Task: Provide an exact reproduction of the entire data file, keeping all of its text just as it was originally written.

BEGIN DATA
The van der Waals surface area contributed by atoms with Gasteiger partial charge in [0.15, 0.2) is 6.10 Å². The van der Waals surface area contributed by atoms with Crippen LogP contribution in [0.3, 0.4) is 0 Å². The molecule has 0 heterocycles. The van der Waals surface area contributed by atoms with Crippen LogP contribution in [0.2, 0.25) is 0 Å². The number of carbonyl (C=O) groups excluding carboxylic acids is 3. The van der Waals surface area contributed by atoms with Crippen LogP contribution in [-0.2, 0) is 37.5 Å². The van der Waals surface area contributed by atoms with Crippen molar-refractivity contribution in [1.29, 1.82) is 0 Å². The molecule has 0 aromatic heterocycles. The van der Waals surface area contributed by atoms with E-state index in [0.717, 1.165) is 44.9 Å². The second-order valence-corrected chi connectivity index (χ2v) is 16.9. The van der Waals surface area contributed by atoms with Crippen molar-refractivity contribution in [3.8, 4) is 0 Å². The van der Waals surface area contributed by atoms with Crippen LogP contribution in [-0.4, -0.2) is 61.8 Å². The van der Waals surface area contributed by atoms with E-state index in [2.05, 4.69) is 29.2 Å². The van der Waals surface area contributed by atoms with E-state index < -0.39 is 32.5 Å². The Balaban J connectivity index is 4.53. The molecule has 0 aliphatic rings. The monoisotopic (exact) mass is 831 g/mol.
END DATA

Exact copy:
The van der Waals surface area contributed by atoms with Gasteiger partial charge in [0.15, 0.2) is 6.10 Å². The van der Waals surface area contributed by atoms with Crippen LogP contribution in [0.3, 0.4) is 0 Å². The molecule has 0 heterocycles. The van der Waals surface area contributed by atoms with Crippen LogP contribution in [0.2, 0.25) is 0 Å². The number of carbonyl (C=O) groups excluding carboxylic acids is 3. The van der Waals surface area contributed by atoms with Crippen LogP contribution in [-0.2, 0) is 37.5 Å². The van der Waals surface area contributed by atoms with Crippen molar-refractivity contribution in [1.29, 1.82) is 0 Å². The molecule has 0 aromatic heterocycles. The van der Waals surface area contributed by atoms with E-state index in [0.717, 1.165) is 44.9 Å². The second-order valence-corrected chi connectivity index (χ2v) is 16.9. The van der Waals surface area contributed by atoms with Crippen molar-refractivity contribution in [3.8, 4) is 0 Å². The van der Waals surface area contributed by atoms with Crippen LogP contribution in [-0.4, -0.2) is 61.8 Å². The van der Waals surface area contributed by atoms with E-state index in [2.05, 4.69) is 29.2 Å². The van der Waals surface area contributed by atoms with E-state index < -0.39 is 32.5 Å². The Balaban J connectivity index is 4.53. The molecule has 0 aliphatic rings. The monoisotopic (exact) mass is 831 g/mol.